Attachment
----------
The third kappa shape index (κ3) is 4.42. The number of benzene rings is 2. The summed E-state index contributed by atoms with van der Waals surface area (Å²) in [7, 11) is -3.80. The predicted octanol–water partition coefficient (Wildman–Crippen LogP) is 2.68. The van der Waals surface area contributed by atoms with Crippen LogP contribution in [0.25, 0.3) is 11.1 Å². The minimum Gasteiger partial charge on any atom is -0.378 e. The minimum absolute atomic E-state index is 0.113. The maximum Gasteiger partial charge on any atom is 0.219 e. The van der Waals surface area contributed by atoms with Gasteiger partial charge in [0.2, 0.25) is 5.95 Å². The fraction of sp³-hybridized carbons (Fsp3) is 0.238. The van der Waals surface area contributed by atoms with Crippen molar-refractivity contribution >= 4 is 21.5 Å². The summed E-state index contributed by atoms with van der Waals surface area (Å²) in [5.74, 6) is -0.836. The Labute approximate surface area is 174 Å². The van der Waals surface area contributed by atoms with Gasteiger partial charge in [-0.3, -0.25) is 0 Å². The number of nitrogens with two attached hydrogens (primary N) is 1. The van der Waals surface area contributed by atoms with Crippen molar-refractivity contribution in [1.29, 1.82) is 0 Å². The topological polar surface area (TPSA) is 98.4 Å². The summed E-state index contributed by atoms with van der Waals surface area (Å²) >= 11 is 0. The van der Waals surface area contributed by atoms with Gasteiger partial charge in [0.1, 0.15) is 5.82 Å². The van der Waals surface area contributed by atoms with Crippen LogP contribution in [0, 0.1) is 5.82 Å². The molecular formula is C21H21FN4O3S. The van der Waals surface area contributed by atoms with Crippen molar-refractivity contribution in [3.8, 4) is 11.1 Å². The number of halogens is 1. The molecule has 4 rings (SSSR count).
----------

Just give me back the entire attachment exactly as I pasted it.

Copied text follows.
The third kappa shape index (κ3) is 4.42. The number of benzene rings is 2. The summed E-state index contributed by atoms with van der Waals surface area (Å²) in [7, 11) is -3.80. The predicted octanol–water partition coefficient (Wildman–Crippen LogP) is 2.68. The van der Waals surface area contributed by atoms with Crippen LogP contribution in [0.25, 0.3) is 11.1 Å². The minimum Gasteiger partial charge on any atom is -0.378 e. The minimum absolute atomic E-state index is 0.113. The maximum Gasteiger partial charge on any atom is 0.219 e. The van der Waals surface area contributed by atoms with Gasteiger partial charge in [0.2, 0.25) is 5.95 Å². The fraction of sp³-hybridized carbons (Fsp3) is 0.238. The van der Waals surface area contributed by atoms with Crippen molar-refractivity contribution >= 4 is 21.5 Å². The summed E-state index contributed by atoms with van der Waals surface area (Å²) in [5.74, 6) is -0.836. The Labute approximate surface area is 174 Å². The van der Waals surface area contributed by atoms with Gasteiger partial charge in [-0.3, -0.25) is 0 Å². The number of nitrogens with two attached hydrogens (primary N) is 1. The van der Waals surface area contributed by atoms with Crippen molar-refractivity contribution in [1.29, 1.82) is 0 Å². The topological polar surface area (TPSA) is 98.4 Å². The summed E-state index contributed by atoms with van der Waals surface area (Å²) >= 11 is 0. The van der Waals surface area contributed by atoms with Gasteiger partial charge in [0.1, 0.15) is 5.82 Å². The van der Waals surface area contributed by atoms with Crippen LogP contribution in [0, 0.1) is 5.82 Å². The molecular formula is C21H21FN4O3S. The van der Waals surface area contributed by atoms with Crippen molar-refractivity contribution in [3.8, 4) is 11.1 Å². The number of halogens is 1. The molecule has 4 rings (SSSR count).